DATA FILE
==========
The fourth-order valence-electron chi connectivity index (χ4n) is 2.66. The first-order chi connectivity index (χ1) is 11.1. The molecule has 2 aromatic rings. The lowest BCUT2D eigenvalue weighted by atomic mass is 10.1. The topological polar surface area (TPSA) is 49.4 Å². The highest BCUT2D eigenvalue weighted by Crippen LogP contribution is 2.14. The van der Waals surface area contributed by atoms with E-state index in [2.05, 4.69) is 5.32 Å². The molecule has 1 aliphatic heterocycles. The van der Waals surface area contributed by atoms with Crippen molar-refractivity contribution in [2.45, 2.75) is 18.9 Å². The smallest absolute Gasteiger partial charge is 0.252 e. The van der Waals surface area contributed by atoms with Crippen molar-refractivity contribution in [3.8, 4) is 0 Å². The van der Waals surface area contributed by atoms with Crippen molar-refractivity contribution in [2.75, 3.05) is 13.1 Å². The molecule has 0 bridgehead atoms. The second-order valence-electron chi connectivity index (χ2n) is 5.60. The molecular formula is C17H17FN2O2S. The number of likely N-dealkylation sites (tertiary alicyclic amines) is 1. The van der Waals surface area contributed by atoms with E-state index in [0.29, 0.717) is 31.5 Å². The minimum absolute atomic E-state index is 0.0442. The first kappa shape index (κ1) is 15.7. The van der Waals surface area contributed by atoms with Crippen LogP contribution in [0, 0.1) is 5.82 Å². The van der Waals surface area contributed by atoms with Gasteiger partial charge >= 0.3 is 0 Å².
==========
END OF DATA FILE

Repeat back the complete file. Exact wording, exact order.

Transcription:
The fourth-order valence-electron chi connectivity index (χ4n) is 2.66. The first-order chi connectivity index (χ1) is 11.1. The molecule has 2 aromatic rings. The lowest BCUT2D eigenvalue weighted by atomic mass is 10.1. The topological polar surface area (TPSA) is 49.4 Å². The highest BCUT2D eigenvalue weighted by Crippen LogP contribution is 2.14. The van der Waals surface area contributed by atoms with E-state index in [2.05, 4.69) is 5.32 Å². The molecule has 1 aliphatic heterocycles. The van der Waals surface area contributed by atoms with Crippen molar-refractivity contribution in [2.45, 2.75) is 18.9 Å². The smallest absolute Gasteiger partial charge is 0.252 e. The van der Waals surface area contributed by atoms with Crippen molar-refractivity contribution in [3.8, 4) is 0 Å². The van der Waals surface area contributed by atoms with Crippen molar-refractivity contribution in [2.75, 3.05) is 13.1 Å². The molecule has 0 bridgehead atoms. The second-order valence-electron chi connectivity index (χ2n) is 5.60. The molecular formula is C17H17FN2O2S. The number of likely N-dealkylation sites (tertiary alicyclic amines) is 1. The van der Waals surface area contributed by atoms with E-state index in [0.29, 0.717) is 31.5 Å². The minimum absolute atomic E-state index is 0.0442. The first kappa shape index (κ1) is 15.7. The van der Waals surface area contributed by atoms with Crippen LogP contribution in [0, 0.1) is 5.82 Å². The van der Waals surface area contributed by atoms with Gasteiger partial charge >= 0.3 is 0 Å².